(2) Oliver D. Grover (1861-1927) Venice Paintings

(2) Oliver Dennett Grover (1861 – 1927) Exceptional Venice Italy paintings. Oil on canvas. Housed in possibly Newcomb Macklin frames. With original inscription attached verso. This pair of paintings is reminiscent of the style of Joseph Antoine Bouvard, who was infamous for his Venice Italy paintings. Each signed lower right.

Grover (1861-1927) was the son of the lawyer Alonzo Jackson Grover, known for his stand against slavery and his support of an “underground railway” to transport fugitive slaves to Canada. Oliver traveled to Munich after studying four years at the University of Chicago. During the 1879-80 school year he enrolled in Munich’s Royal Academy and studied with Frank Duveneck. Already in 1880, he was exhibiting at Munich’s International Exposition. Grover followed Duveneck to Venice and Florence, then studied further in Paris between 1883 and 1885 under Boulanger and Lefebvre. Back in Chicago in 1885, Grover opened a studio and founded the Western Art Association. He was on the faculty of the Chicago Art Academy in 1887, where he remained for five years. During the World’s Columbian Exposition, Grover exhibited Thy Will Be Done and he executed Harem Scene in the Sheldon Swope Art Museum, Terre Haute, Indiana in 1899, a contribution to Orientalist genre. The painter participated in the St. Louis Universal Exposition (showing three Venetian sketches), as well as annuals at the Pennsylvania Academy and the National Academy of Design. He contributed murals for the Blackstone Memorial Library in Chicago in 1903. Grover’s Ponte Vecchio, Florence and Rocky Shore: Lake Garda were on display at the Panama-Pacific International Exposition. The artist was elected an Associate of the National Academy of Design in 1913. Grover had a space in the Tree Studio Building between 1914 and 1922. During the final decade of his life, Grover became an initial board member of the Association of Arts and Industries, which would become “a major force in Chicago design during the 1920s and 1930s.” (Prince, 1990, p. 124). The Art Institute of Chicago organized a memorial exhibition for Grover in 1928.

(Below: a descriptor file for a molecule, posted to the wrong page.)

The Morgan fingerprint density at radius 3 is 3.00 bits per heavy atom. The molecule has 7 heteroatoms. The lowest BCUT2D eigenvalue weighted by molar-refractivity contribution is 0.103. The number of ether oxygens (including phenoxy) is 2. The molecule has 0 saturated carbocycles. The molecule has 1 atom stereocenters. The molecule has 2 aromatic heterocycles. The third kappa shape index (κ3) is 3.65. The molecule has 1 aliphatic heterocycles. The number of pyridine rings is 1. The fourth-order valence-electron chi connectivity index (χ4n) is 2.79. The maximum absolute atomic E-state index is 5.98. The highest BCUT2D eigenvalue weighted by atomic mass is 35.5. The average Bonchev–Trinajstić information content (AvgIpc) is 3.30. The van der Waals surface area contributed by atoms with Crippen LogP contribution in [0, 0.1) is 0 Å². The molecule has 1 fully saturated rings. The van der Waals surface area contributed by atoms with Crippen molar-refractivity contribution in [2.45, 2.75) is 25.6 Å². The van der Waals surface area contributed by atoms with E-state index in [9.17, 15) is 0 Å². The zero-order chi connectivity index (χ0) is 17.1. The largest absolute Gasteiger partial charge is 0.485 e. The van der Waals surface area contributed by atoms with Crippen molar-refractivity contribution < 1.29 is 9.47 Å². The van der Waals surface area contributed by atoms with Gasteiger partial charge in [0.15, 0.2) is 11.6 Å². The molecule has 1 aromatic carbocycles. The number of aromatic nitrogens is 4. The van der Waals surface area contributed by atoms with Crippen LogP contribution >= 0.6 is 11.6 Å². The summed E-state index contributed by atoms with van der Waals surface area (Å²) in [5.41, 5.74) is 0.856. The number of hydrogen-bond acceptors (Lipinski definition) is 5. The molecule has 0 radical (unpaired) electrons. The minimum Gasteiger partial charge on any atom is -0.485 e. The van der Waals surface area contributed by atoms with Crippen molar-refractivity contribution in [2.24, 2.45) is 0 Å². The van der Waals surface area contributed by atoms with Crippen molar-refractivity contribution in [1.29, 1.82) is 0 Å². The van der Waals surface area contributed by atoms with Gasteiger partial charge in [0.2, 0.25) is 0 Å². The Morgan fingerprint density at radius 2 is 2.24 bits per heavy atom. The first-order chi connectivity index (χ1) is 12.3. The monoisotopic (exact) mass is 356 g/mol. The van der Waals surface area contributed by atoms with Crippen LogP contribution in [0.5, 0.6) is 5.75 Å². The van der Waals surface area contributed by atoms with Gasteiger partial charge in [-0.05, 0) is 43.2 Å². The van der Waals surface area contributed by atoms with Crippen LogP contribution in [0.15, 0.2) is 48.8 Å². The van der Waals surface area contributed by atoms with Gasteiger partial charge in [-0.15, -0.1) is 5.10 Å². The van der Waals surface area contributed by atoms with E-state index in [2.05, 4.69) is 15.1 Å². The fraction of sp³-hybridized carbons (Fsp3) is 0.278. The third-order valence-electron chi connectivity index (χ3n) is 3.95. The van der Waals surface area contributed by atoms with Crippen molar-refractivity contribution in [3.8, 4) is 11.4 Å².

Sight Sizes: 13 x 9.5 in.
Overall Framed Sizes: 17 x 13.5 in.